Real Estate

Chinese inquiries in U.S. property up 48%

However, inquiries by Chinese buyers in Greece and Germany outpaced interest in the U.S. market

Despite increasingly frayed relations between the two trans-Pacific superpowers, Chinese interest in U.S. property continued to remain strong during the first quarter of this year.

However, more Chinese buyers in search of global real estate spent the first quarter looking to Greece and Germany rather than the U.S.

According to a new survey released by Juwai IQI, a Hong Kong-based real estate sales and media company, Chinese inquiries into U.S. property during the first quarter grew 48% from one year earlier.

Tensions between Beijing and Washington had relatively little impact on Chinese buyers, with Juwai IQI pointing to the possible devaluation of the Chinese currency and that nation’s pandemic-weakened economy as the impetus for those seek out a secure investment environment outside of China.

“The U.S. is the classic safe market, where buyers can protect their money from international turbulence or adverse events at home,” said Juwai IQI Executive Chairman Georg Chmiel. “With financing extremely cheap, Chinese buyers who are in a position to tap U.S. mortgage markets can leverage their purchase at a very small cost. Cheap mortgages also give Chinese buyers confidence that they can reap gains as prices increase in the long term.”

Chmiel added that “extremely low financing costs in the U.S. reduce capital requirements for Chinese buyers. This makes it easier to accumulate necessary funds for the purchase and management of real estate, despite Beijing’s strict capital export controls.”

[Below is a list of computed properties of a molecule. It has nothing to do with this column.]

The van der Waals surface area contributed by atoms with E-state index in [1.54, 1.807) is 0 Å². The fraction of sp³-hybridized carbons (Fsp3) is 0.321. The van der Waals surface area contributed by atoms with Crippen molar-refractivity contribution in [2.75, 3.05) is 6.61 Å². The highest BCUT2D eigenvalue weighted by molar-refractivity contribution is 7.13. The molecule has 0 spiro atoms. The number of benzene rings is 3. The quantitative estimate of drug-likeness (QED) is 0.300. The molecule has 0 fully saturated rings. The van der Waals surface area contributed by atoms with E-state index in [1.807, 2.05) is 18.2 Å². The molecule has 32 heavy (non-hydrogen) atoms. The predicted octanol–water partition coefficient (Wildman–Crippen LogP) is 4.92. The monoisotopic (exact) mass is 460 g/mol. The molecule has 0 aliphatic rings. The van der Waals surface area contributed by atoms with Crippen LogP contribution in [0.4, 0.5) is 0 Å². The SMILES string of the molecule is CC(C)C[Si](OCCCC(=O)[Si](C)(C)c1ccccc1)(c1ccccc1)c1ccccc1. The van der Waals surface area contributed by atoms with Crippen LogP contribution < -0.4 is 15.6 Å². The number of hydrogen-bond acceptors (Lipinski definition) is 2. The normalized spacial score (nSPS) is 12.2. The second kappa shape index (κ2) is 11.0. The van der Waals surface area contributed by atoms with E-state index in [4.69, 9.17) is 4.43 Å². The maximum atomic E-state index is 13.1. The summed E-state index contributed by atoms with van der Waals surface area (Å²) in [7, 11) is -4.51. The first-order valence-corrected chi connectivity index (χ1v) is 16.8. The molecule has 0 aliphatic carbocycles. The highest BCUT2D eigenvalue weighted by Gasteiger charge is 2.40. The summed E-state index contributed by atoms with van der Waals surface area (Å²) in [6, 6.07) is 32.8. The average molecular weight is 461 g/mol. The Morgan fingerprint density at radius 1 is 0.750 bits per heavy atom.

The top U.S. destinations for Chinese property buyers in the first quarter were Los Angeles, Seattle, New York, Orlando and Houston. Juwai IQI also warned it was unclear whether Chinese buyer transactions would continue to increase for the remainder of the year due to the impact of COVID-19 on the U.S. economy.

But Chinese inquiries into the U.S. paled in comparison with considerations of the Greek and German property markets. Juwai IQI found Chinese inquiries into Greece’s property opportunities were up 109% from one year earlier while interest in Germany increased by 75%.

Greece ranked high on the Chinese buyers’ radar based on the country’s property market performance compared to other European nations, the strong political and economic ties between Athens and Beijing, and Greece’s golden visa program that enables visa-free travel and residence in Europe.

Germany’s attractiveness was driven by Chinese marketers that touted the country as a safe haven for Chinese youth studying abroad.

“Your children’s life and health can be fully protected in Germany,” said one Chinese marketing claim cited by Juwai IQI. “In addition to the motherland [China], there is another very safe place on the earth, which can solve the problem of evacuation or interrupted studies for international students stranded in Britain and the United States.”

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